Elizabeth Murray: Painting in the ¡®70s also includes the last painting Murray created in her lifetime, Everybody Knows (2007), which is being exhibited for the first time. Seen alongside her first mature works from the 1970s, Everybody Knows underscores the radical, pioneering nature of Elizabeth Murray¡¯s journey as a painter.

Elizabeth Murray (b. 1940, Chicago ¨C d. 2007, New York) received a B.F.A. from the Art Institute of Chicago (1962) and an M.F.A. from Mills College, Oakland, California (1964). She was awarded honorary degrees from her alma mater, the School of the Art Institute of Chicago (1992), as well as the Rhode Island School of Design (1993) and the New School University (2001).

Murray¡¯s work has been the subject of more than 85 solo exhibitions in museums and galleries around the world since her New York City debut in the 1972 Annual Exhibition: Contemporary American Painting at the Whitney Museum, where she participated in six Whitney Biennial exhibitions from 1973 to 1991. Murray first exhibited at the Paula Cooper Gallery in 1974 and joined Pace in 1996. In 1987¨C88, the Dallas Museum of Art, the Albert and Vera List Visual Arts Center at MIT, Cambridge, and the Museum of Fine Arts, Boston, jointly organized a major retrospective exhibition of Murray¡¯s paintings and drawings that later traveled to The Museum of Contemporary Art, Los Angeles, the Des Moines Art Center, the Walker Art Center, Minneapolis, and the Whitney Museum. Not long after, Murray was invited to participate in the 1988¨C9 Carnegie International at the Carnegie Museum of Art, Pittsburgh.

In 1995, The Museum of Modern Art invited Murray to curate an Artist¡¯s Choice exhibition: Elizabeth Murray: Modern Women at the Museum of Modern Art, following her inclusion in Kirk Varnedoe¡¯s exhibition High & Low: Modern Art and Popular Culture (1990¨C91). (In that installation, Varnedoe juxtaposed Murray¡¯s work with that of Jeff Koons.) Additional one-person museum shows have been presented by the Wexner Center for the Arts, Columbus (1991¨C92), the San Francisco Museum of Modern Art (1998), and the Hopkins Center for the Arts, Dartmouth College, Hanover (2002). In 2009, the Arts Club of Chicago presented an exhibition of eleven of Murray¡¯s paintings dating from 1981 to 2007. A catalogue with an essay by writer, curator, and educator Sarah Lewis accompanied the exhibition.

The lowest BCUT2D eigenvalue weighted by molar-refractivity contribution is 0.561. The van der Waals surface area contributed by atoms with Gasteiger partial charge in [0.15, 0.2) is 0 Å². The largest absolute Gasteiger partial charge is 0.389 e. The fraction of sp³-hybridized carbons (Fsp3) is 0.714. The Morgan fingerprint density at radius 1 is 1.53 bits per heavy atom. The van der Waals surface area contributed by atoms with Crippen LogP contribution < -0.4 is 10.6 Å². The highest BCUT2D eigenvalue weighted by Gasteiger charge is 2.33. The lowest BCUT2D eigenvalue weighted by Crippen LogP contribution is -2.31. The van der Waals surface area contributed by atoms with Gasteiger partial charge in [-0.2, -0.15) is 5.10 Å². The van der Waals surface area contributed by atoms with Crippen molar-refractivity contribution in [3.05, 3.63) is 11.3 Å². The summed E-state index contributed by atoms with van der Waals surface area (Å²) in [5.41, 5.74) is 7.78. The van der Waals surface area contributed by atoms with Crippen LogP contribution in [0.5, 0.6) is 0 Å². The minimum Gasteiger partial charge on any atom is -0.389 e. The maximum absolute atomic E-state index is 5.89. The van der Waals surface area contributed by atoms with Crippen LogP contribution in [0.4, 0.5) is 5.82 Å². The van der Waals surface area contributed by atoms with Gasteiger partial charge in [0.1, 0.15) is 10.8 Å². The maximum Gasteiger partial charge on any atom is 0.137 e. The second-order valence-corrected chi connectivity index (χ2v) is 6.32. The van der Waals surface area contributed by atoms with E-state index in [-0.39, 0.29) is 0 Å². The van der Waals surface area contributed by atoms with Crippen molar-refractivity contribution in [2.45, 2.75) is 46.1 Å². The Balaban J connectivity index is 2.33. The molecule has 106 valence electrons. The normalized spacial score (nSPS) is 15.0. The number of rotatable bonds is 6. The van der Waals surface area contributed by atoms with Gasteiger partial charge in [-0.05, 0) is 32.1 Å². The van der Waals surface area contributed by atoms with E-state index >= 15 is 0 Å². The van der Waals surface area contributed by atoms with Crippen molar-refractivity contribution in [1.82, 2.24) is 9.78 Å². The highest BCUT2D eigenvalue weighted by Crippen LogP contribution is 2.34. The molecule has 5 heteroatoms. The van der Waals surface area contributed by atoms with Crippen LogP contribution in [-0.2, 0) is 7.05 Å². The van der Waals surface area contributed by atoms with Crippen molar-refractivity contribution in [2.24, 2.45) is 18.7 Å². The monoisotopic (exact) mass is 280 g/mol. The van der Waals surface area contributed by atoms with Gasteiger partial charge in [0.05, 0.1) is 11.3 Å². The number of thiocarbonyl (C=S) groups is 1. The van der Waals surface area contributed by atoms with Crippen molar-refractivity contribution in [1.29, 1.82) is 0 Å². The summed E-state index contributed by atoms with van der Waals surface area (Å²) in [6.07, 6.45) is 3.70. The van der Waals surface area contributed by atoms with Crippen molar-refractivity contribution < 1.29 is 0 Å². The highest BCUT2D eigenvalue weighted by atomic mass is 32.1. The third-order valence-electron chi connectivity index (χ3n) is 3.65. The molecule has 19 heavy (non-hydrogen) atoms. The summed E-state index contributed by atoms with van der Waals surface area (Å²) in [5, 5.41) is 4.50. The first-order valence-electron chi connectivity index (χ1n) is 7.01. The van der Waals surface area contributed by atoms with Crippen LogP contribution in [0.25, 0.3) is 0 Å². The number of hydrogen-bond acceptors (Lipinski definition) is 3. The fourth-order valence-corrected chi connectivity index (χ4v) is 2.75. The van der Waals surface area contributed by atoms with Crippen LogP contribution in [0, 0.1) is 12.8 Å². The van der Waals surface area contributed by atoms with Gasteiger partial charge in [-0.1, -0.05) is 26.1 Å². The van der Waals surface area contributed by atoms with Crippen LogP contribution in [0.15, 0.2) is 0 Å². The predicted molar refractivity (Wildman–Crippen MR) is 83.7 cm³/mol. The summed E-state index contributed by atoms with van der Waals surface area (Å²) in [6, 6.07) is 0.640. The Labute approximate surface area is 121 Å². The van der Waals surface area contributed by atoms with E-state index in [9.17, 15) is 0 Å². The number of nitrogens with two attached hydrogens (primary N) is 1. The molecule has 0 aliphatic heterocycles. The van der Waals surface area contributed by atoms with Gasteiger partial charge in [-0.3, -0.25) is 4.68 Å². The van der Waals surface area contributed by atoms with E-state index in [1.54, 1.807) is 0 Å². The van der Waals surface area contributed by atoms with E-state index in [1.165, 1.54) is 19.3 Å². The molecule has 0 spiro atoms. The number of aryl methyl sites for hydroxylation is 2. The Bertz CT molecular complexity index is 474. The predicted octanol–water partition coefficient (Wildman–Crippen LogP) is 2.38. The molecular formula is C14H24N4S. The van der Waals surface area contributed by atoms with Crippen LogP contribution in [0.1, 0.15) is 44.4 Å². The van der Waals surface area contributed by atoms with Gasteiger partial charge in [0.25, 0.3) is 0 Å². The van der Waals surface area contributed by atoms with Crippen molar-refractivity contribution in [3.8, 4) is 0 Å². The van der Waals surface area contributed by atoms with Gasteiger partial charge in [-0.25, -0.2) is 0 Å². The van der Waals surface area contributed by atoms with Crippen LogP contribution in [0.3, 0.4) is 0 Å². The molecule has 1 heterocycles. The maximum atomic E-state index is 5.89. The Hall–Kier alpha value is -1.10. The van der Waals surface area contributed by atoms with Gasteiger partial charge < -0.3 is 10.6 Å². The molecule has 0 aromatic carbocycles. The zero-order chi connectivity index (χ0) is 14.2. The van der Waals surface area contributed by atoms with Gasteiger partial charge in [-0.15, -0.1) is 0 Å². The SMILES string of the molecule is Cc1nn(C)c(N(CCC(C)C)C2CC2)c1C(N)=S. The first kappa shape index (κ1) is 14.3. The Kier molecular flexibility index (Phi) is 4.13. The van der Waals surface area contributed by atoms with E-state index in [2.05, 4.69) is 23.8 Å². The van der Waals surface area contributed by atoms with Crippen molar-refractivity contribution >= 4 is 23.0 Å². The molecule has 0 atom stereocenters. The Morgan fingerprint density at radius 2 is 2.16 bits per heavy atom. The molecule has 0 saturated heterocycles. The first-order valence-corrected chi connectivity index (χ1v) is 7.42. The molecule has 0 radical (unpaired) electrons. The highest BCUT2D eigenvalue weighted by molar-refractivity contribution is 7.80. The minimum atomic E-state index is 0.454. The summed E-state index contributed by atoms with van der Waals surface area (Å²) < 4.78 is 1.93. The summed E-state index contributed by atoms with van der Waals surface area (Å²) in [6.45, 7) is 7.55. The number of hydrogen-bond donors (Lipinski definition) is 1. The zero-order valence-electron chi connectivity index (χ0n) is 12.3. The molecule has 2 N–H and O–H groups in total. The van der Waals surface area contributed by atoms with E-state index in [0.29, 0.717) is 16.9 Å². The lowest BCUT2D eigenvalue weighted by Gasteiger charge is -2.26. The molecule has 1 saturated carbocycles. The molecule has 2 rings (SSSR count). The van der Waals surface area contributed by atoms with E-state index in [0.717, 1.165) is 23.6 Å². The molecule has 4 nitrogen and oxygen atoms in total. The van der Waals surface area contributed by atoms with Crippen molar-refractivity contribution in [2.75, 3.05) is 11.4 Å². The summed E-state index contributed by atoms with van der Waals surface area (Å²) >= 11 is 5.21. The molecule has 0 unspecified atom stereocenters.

Murray was the recipient of the Walter M. Campana Award from the Art Institute of Chicago (1982), the American Academy and Institute of Arts and Letters Award (1984), the Skowhegan Medal for Painting (1986), the Larry Aldrich Prize in Contemporary Art (1993), and the John D. and Catherine T. MacArthur Foundation ¡°Genius¡± Award (1999). In 1992, Murray became a member of the American Institute of Arts and Letters, New York. She was also honored by Artists Space, New York, in 2001. In introducing Murray that evening, Varnedoe referred to her work ¡°as dramas of form and color that accept, indeed demand, to play on the more austere terrain of high abstract art, in decisions about push and pull, bright and dark, fragmented and whole, planes and volumes, sculptural and painterly, that move us before we know what they are about.¡± In June 2002, Murray and her husband, poet Bob Holman, were bestowed with the National Artist Award by Anderson Ranch Art Center, Aspen. Four years later, Murray was presented with the College Art Association¡¯s Distinguished Artist Award for Lifetime Achievement at their 94th Annual Conference.

In addition to the four paintings on loan from museums, Murray¡¯s work is part of public collections in the United States and abroad, including the Albright-Knox Art Gallery, Buffalo; The Art Institute of Chicago; The Carnegie Museum of Art, Pittsburgh; Dallas Museum of Art; High Museum of Art, Atlanta; Hirshhorn Museum and Sculpture Garden, Washington, D.C.; Institut Valencia d¡¯Art Modern, Spain; Israel Museum; The Metropolitan Museum of Art, New York; Museum of Contemporary Art, Los Angeles; Museum of Fine Arts, Boston; Museum of Fine Arts, Houston; National Gallery of Art, Washington, D.C.; Nelson-Atkins Museum of Art, Kansas City; North Carolina Museum of Art, Raleigh; Saint Louis Art Museum; Virginia Museum of Fine Arts; and Walker Art Center, Minneapolis; among many others. Both the Museum of Modern Art and Whitney Museum of America Art own multiple examples of her work.

For more information about Elizabeth Murray: Painting in the ¡®70s, please contact the Public Relations department of The Pace Gallery at 212.421.8987. For general inquiries, please email info2@thepacegallery.com; for reproduction requests, email reprorequest@thepacegallery.com.